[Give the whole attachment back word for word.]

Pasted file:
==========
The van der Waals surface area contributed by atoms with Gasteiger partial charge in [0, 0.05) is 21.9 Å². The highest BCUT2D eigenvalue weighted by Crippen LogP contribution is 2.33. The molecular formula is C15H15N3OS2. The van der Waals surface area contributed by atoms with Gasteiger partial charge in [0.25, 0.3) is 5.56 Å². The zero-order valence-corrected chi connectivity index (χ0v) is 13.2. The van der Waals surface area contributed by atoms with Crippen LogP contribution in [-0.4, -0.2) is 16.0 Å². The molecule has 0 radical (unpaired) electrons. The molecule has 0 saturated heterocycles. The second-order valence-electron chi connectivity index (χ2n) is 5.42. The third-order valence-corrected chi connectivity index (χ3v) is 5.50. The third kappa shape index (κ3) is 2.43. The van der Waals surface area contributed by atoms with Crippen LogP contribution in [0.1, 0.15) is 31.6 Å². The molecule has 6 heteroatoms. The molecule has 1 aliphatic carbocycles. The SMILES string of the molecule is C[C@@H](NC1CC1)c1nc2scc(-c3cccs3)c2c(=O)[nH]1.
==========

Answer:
The van der Waals surface area contributed by atoms with Gasteiger partial charge in [0, 0.05) is 21.9 Å². The highest BCUT2D eigenvalue weighted by Crippen LogP contribution is 2.33. The molecular formula is C15H15N3OS2. The van der Waals surface area contributed by atoms with Gasteiger partial charge in [0.25, 0.3) is 5.56 Å². The zero-order valence-corrected chi connectivity index (χ0v) is 13.2. The van der Waals surface area contributed by atoms with Crippen LogP contribution in [-0.4, -0.2) is 16.0 Å². The molecule has 0 radical (unpaired) electrons. The molecule has 0 saturated heterocycles. The second-order valence-electron chi connectivity index (χ2n) is 5.42. The third-order valence-corrected chi connectivity index (χ3v) is 5.50. The third kappa shape index (κ3) is 2.43. The van der Waals surface area contributed by atoms with Crippen LogP contribution in [0.1, 0.15) is 31.6 Å². The molecule has 6 heteroatoms. The molecule has 1 aliphatic carbocycles. The SMILES string of the molecule is C[C@@H](NC1CC1)c1nc2scc(-c3cccs3)c2c(=O)[nH]1.